This kind of human strife and sufferings are not only witnessed from the victims of natural calamities. They are constantly evident in the lives of the poor and the most vulnerable people. For this reason, the Pope hopes to bring particular attention too in the Evangelii Gaudium the Church’s preferential option for the poor as a way to see Jesus more clearly.
Service for the Poor and the Needy
The Pope emphasizes that “our missionary heart should be centered to the needs of everyone which is touched by the comfort and attraction of God’s saving love, mysteriously at work in each person, above and beyond their faults and failing” (EG, 45). It is no doubt that the Pope would always give attention to various works of charity in order to follow God’s way of showing mercy to the needy. In new evangelization, the poor can also contribute in bringing the message of God’s saving power working in them. They are insignificant in society, but not before God. The life of the poor is not simply deprivations because they also have a great richness to contribute.7
During the Second Plenary Council of the Philippines, the Filipino hierarchy proclaimed the Church in the Philippines as the Church of the Poor. This ecclesial identity serves as a response to the call of Vatican II to an integral renewal within the Church. However, after a decade, our Filipino bishops observed that we have not fully lived out our identity as the Church of the Poor. It seems that the failure in renewal is identified due to our hardness of heart and resistance to conversion. The new attitudes, options and lifestyles demanded by PCP II have all too often been honored in words but rejected in life.8 Nevertheless, the recent Apostolic Exhortation of the Pope is not hopeless to see a poor Church for the poor. The present Pontiff optimistically urges all the members of the Catholic Church to be open and ready to seek creative ways in order to provide spiritual care for the poor because “the lack of it is the worst discrimination which the poor suffers” (EG, 200).
Therefore, pastors should not fail to offer them any means in order for them to be touched by the loving presence of God. In the celebration of the sacraments, in sharing God’s friendship with the poor, and in journeying towards Christian maturity, the poor should not feel discriminated. Homilies must also consider their intellectual capacities for them to be nourished by the Word of God. In their own way, they could feel all the instances of joy which flow from the infinite love of God, who has revealed Himself to us in Jesus Christ (EG, 7).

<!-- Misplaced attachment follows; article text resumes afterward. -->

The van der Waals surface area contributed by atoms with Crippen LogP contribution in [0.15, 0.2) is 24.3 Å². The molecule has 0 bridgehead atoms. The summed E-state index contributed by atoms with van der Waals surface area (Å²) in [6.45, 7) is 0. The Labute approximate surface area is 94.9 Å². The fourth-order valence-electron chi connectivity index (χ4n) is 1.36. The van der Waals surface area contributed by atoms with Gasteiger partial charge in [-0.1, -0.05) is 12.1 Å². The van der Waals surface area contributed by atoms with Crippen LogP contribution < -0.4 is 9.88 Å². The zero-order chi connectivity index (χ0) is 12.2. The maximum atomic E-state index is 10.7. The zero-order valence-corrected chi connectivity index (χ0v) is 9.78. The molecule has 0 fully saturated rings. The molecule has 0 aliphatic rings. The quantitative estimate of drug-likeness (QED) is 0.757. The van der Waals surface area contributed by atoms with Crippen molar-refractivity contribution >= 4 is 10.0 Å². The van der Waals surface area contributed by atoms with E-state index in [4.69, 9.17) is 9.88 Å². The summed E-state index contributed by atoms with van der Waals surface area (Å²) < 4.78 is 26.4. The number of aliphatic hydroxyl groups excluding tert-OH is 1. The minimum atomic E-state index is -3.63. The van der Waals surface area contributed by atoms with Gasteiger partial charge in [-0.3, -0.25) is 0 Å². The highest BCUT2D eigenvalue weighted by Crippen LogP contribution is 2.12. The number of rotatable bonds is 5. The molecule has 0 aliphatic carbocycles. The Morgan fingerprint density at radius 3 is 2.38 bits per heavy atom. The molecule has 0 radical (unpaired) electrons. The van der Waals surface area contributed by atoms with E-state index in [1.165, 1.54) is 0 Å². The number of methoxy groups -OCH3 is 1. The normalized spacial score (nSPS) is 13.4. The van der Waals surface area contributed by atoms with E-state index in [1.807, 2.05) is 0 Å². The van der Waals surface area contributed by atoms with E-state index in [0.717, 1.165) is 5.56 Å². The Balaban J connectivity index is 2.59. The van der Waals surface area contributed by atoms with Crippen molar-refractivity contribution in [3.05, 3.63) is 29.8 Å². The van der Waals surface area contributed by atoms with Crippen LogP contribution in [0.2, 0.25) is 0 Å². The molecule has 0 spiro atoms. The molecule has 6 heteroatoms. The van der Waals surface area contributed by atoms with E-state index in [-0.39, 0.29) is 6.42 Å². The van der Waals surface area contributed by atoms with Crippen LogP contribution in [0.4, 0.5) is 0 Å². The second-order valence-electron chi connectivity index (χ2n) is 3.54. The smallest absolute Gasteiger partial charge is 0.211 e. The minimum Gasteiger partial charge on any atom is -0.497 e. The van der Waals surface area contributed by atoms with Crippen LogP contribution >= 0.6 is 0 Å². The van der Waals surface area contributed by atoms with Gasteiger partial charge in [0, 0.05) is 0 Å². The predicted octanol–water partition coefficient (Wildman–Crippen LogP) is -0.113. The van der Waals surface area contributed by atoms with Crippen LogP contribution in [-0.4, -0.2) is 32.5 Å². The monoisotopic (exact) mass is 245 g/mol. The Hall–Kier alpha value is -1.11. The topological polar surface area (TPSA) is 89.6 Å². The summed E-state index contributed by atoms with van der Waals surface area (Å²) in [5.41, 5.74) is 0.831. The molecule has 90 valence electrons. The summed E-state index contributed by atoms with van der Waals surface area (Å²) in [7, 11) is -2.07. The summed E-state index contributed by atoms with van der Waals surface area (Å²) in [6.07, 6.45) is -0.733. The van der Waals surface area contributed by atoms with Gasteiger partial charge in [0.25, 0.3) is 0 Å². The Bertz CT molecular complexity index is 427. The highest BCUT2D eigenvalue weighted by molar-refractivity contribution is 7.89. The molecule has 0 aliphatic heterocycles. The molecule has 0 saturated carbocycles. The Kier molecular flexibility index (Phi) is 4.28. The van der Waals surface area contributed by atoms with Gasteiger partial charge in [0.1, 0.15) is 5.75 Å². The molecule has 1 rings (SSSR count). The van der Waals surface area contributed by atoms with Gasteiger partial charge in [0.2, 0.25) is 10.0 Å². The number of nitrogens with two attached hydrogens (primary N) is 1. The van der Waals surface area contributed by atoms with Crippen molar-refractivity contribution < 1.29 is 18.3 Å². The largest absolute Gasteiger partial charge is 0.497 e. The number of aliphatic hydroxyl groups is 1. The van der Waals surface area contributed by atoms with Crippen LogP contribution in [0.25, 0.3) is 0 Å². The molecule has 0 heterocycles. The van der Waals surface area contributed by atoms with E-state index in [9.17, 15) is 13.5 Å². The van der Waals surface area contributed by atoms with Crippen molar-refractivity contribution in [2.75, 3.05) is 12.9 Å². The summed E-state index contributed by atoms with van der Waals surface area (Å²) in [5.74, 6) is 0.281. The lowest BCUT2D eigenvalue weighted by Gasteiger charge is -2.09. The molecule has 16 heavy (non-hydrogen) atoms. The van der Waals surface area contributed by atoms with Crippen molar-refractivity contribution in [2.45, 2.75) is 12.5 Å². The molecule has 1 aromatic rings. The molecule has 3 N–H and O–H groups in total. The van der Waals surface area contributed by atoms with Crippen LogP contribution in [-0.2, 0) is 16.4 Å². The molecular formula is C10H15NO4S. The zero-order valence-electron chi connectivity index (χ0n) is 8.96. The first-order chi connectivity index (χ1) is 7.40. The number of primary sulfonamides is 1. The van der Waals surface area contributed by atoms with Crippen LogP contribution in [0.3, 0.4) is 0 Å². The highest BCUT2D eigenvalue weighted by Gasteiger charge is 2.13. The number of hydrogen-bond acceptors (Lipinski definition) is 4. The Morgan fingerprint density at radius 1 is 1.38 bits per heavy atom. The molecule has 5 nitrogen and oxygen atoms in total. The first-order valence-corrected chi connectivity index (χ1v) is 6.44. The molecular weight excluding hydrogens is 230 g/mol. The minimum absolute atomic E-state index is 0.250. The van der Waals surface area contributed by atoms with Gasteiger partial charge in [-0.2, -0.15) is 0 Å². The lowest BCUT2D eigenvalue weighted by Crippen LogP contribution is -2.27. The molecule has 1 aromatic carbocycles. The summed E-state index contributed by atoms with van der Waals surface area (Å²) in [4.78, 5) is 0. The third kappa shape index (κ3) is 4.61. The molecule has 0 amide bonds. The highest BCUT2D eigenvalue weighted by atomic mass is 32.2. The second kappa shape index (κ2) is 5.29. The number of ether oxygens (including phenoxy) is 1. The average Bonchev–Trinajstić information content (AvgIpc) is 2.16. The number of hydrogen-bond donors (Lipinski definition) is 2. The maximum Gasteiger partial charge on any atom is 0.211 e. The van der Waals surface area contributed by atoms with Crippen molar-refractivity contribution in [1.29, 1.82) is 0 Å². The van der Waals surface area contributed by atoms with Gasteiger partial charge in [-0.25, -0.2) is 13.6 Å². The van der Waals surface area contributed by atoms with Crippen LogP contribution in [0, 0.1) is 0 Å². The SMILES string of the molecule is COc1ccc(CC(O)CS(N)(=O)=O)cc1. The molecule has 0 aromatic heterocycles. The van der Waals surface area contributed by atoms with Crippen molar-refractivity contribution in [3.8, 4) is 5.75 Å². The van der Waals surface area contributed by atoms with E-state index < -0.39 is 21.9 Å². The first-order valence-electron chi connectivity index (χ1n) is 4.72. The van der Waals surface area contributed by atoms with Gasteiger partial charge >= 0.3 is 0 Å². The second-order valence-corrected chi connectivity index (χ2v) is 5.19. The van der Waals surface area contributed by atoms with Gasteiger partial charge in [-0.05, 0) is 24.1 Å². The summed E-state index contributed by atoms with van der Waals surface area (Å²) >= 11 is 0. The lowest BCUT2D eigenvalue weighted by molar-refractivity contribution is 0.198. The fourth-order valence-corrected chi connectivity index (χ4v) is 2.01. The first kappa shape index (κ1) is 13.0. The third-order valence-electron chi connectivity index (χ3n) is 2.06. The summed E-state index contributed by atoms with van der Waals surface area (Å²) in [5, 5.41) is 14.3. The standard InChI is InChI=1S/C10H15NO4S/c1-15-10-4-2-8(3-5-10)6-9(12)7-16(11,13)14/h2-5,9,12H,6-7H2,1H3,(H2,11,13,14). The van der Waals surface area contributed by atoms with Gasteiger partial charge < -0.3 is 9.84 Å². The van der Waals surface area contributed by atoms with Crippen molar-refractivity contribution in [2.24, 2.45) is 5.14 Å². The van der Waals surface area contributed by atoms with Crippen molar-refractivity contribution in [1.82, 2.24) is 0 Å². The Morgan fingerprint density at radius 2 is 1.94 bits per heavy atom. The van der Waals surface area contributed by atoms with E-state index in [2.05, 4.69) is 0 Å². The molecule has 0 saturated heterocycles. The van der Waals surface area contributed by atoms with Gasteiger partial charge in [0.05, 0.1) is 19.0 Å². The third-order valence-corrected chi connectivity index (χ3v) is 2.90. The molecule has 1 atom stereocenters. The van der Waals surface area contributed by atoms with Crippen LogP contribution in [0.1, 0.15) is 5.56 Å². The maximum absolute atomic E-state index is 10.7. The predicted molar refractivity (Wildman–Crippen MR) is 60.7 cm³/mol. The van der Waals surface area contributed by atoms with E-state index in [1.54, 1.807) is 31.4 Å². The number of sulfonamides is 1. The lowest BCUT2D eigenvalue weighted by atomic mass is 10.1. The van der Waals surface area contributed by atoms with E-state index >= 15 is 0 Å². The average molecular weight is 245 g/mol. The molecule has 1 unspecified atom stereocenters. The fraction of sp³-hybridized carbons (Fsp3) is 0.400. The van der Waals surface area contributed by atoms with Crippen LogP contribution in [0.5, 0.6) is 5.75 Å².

But to grow in our mission and not to get mired in lethargy, we should also care for the weak and the vulnerable. They must not be disregarded as part of God’s community of disciples for they too bear the message of the suffering Christ. The elderly, homeless, addicted, refugees, indigenous people, victims of crimes, the unborn children and the groaning creation: these are some of the vulnerable entities that need a spirituality of accompaniment and preferential religious care. What is our response to these challenges in our own religious communities?
Indeed, faith is not only informative and transformative but also performative. Pope Francis’ ideas on the joyful proclamation of God’s message lies on our capacity to look at things as a reflection of our personal relationship with God. As baptized individuals, the mission entrusted to us by the Church which is to spread the Words of God in words and in deeds is innate in our life. As faith transforms a person to be open to love, it is only proper to possess a missionary heart which touches the life of others by the love of God amidst their sufferings and pain or even in their joys and comforts. Through this love, we can see and ponder on the realities around us and the challenges facing our midst with new eyes and new fervor. It is not yet time to take a rest, to feel bored and to become complacent in our missionary endeavors. The love of God and His light of faith are continuously energizing us to face the challenges with a passionate heart and new spirit.
In his message to all the consecrated men and women, Pope Francis said and affirmed that evangelization is done on one’s knees because without constant relationship with God through prayers, the mission becomes a job.9 Thus, through the guidance of the Holy Spirit, may the new challenges truly serve as opportunities for us to serve our brothers and sisters in the light of Christ’s gospel with joy.
1 Edgar G. Javier, SVD, “The Missionary amidst Different Cultures and Religious Traditions: Re-imaging the Missionary Identity in Contemporary Times,” in Religious Life in Asia (July-September 2011), class notes: 46-47.
2 Heb 13:8
3 Pope Paul VI, Apostolic Exhortation Evangelii Nuntiandi, December 1975, no. 27. Also in Fr. Emmanuel I. Cruz, S. Th. D., Ten Theses on New Evangelization, class notes, 18.
4 Pope Francis, Encyclical Letter Lumen Fidei, December 2013, no. 18. Henceforth, LF.
5 St. Augustine, “De Praedestinatione Sanctorum,” in The Works of Saint Augustine: A Translation for the 21st Century, trans. Roland J. Teske, S.J., ed. John E. Rotelle, OSA, vol.1/26 (New York: New City Press): 8.16.
6 Pope Francis, Apostolic Exhortation Evangelii Gaudium, November 2013, no. 199. Henceforth, EG.
7  Gustavo Gutierrez, “The Preferential Option for the Poor and the New Evangelization,” in The Augustinian Family Prepares for the Third Millennium (Rome: Pubblicazione Agostiniane, 1999), 219.
8 “Message of the National Pastoral Consultation on Church Renewal,” in Boletin Eclesiastico de Filipinas, vol. LXXVII, no. 823 (March-April 2001): 168.
9 Pope Francis, Homily at Mass with Seminarians, Novices and those discerning their Vocations, Saint Peter’s Basilica, 7 July 2013, Vatican Radio website, Available at: http://en.radiovaticana.va/news/2013/07/07/pope_francis:_mass_with_seminarians_and_novices_(full_text)/en1-708280. Accessed February 19, 2014.